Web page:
Even after His resurrection, as Jesus prepared to depart this earth for the last time, the disciples asked about the immanence of the kingdom, hoping the time was chronologically short (Acts 1:6). Jesus’ response (Acts 1:7–8), though ambiguous, indicated otherwise.
2:19 “They went out from us, but they were not from us.” These words have been interpreted with a bit of variety.
For a second time John begins and ends his sentence with the same phrase, in this case employing ἐξ ἡμῶν to emphasize the separation. The quadruple repetition of ἐξ ἡμῶν serves as a powerfully strong emphasis. There is not to be any doubt about the departure, who left, and who did not. Further, using a second class conditional sentence in its center, he describes clearly the fact that these false teachers were never really a part of the apostolic circle, although they may have been identified with it at one point, whether being from Jerusalem or claiming to be their disciples. John’s point will be that the antichrists are revealed by their departure.
Verses 18 and 19 contain six uses of the first person plural pronoun: we, us. Who are “we”? Who is the “us”?
John and his readers or
John and the other apostles
If "us/we” refers to John and his readers, then these verses might indicate problems within this church where some split—namely, the false teachers— they departed and likely deceived and took some of the congregation with them. However, nothing else in the text indicates that their departure was organized or that they formed a sect or separate congregation. If they had, this would then make John’s warnings in this passage a bit unexpected. “If the false teachers have emerged from the church, in what sense were they still a part of it? Furthermore, how could they still constitute a present danger to the congregation? The urgency of John’s words seem to suggest that this danger is not over yet, but still current or imminent.”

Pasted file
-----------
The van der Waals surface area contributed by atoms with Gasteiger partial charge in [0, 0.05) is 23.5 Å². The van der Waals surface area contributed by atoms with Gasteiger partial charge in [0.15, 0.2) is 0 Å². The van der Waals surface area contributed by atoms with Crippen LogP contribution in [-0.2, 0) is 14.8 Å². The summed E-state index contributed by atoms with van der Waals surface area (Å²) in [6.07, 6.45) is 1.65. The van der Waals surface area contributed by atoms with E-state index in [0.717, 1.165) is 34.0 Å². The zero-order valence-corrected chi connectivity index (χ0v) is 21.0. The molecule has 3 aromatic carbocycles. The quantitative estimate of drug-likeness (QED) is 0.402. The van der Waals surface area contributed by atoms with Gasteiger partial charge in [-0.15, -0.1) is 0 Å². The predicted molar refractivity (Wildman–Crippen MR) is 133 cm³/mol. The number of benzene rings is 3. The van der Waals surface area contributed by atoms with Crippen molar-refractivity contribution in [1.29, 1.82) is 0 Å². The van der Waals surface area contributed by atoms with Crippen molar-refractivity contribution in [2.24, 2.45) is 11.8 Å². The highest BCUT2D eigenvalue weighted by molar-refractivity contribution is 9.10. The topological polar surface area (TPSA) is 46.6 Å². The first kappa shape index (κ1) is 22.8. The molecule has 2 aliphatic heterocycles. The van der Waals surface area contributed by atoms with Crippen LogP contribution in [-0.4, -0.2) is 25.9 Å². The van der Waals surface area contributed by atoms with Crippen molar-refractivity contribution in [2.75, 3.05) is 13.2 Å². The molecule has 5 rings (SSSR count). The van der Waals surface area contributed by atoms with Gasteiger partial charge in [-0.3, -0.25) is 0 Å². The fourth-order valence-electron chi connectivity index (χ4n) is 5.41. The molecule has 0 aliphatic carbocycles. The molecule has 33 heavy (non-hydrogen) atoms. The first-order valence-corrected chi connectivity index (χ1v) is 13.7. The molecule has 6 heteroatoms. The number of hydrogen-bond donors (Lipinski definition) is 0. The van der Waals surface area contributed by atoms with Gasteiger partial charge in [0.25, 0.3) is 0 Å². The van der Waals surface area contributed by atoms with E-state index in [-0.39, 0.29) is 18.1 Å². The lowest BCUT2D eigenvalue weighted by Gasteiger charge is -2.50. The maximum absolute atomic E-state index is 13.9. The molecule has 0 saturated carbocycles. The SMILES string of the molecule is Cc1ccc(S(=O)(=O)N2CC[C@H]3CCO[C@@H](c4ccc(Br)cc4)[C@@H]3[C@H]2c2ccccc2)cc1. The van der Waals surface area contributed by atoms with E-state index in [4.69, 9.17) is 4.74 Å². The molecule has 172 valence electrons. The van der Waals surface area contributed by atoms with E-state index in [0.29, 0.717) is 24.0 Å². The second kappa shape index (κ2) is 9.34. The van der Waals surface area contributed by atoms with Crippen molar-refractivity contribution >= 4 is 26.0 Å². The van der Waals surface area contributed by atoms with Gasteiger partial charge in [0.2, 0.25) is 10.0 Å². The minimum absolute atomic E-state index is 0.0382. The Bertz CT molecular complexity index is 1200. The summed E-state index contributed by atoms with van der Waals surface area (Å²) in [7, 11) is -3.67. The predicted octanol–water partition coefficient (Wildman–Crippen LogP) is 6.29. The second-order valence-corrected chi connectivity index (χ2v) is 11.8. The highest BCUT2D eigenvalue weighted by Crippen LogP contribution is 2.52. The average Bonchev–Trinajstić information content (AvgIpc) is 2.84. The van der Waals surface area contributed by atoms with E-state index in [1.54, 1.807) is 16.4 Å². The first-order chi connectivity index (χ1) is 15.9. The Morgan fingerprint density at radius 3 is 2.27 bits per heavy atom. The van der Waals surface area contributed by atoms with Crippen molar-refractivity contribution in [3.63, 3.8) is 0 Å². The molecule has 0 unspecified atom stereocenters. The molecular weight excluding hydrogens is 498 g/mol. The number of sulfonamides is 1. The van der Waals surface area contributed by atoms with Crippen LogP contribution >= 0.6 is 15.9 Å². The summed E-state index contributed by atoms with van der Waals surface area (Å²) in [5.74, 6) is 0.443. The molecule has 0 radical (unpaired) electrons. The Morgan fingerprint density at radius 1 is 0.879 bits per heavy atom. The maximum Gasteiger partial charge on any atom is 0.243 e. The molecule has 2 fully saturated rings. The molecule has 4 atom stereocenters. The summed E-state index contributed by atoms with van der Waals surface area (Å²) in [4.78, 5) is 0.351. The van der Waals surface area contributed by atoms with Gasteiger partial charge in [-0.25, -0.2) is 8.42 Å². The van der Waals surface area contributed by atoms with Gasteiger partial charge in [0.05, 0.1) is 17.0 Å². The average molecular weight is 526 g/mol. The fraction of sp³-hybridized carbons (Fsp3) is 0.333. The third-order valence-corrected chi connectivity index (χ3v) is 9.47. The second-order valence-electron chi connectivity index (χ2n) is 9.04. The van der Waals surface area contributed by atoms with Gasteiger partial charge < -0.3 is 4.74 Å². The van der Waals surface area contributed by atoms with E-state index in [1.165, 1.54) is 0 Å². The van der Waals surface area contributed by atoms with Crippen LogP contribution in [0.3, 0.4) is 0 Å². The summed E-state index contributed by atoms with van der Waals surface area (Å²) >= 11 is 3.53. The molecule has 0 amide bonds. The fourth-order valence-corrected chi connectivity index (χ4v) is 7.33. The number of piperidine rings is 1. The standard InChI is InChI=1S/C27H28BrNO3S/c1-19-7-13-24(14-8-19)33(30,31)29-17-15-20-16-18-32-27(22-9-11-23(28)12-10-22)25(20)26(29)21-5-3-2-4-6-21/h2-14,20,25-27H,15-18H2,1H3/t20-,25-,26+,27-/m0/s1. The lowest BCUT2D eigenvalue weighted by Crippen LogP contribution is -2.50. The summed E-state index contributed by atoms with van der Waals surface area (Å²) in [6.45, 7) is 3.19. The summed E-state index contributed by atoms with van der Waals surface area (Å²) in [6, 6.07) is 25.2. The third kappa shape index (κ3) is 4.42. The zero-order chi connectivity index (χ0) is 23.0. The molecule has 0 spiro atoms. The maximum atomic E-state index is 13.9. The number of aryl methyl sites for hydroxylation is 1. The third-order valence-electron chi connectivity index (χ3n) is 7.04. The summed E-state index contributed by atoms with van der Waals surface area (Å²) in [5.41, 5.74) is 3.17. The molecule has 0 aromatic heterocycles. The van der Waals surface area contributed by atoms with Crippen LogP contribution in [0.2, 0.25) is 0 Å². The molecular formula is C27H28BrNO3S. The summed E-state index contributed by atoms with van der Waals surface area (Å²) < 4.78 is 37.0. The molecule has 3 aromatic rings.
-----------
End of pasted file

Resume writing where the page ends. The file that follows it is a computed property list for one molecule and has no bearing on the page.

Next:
If "us/we” refers to the apostolic in-group then this continues establishing John’s authority in the subject and is supported by the first person plural pronouns in the start of this letter. In our passage this morning, there is a clear contrast between “we” (including John) and “you” (the readers). Thus, these pronouns likely do not include John's readers, but must be an authorial “we” represent John and the apostles, as in the prologue. Therefore, it seems most reasonable to see the false teachers departing from the apostolic community.
Transition:

II. Time is Just Starting (vv. 20-21)

For those who are anointed by God, Himself, life begins at the point of salvation! Eternity has just started for many of us here today! John now moves from discussing the antichrists to reassuring his readers of their standing with YHWH, again!
1 John 2:20–21 ESV
20 But you have been anointed by the Holy One, and you all have knowledge. 21 I write to you, not because you do not know the truth, but because you know it, and because no lie is of the truth.
He is affirming two things that are true about his readers and us believers: those to whom John writes know the truth, and this is because of their anointing/χρῖσμα “from the holy” (ἀπὸ τοῦ ἁγίου).
Two questions emerge here:
Anointed how? physically? spiritually? and then
The holy what??? Jesus? Holy Spirit? or Holy Scriptures?
The challenge this verse presents us is to discern what John means by χρῖσμα/anoint (not to be confused with the popular χάρισμα - gifts). This is a word used only by John and used only in this epistle.
We can safely rule out physically anoint since there is no hint of the ceremonies or rituals discussed by John anywhere here.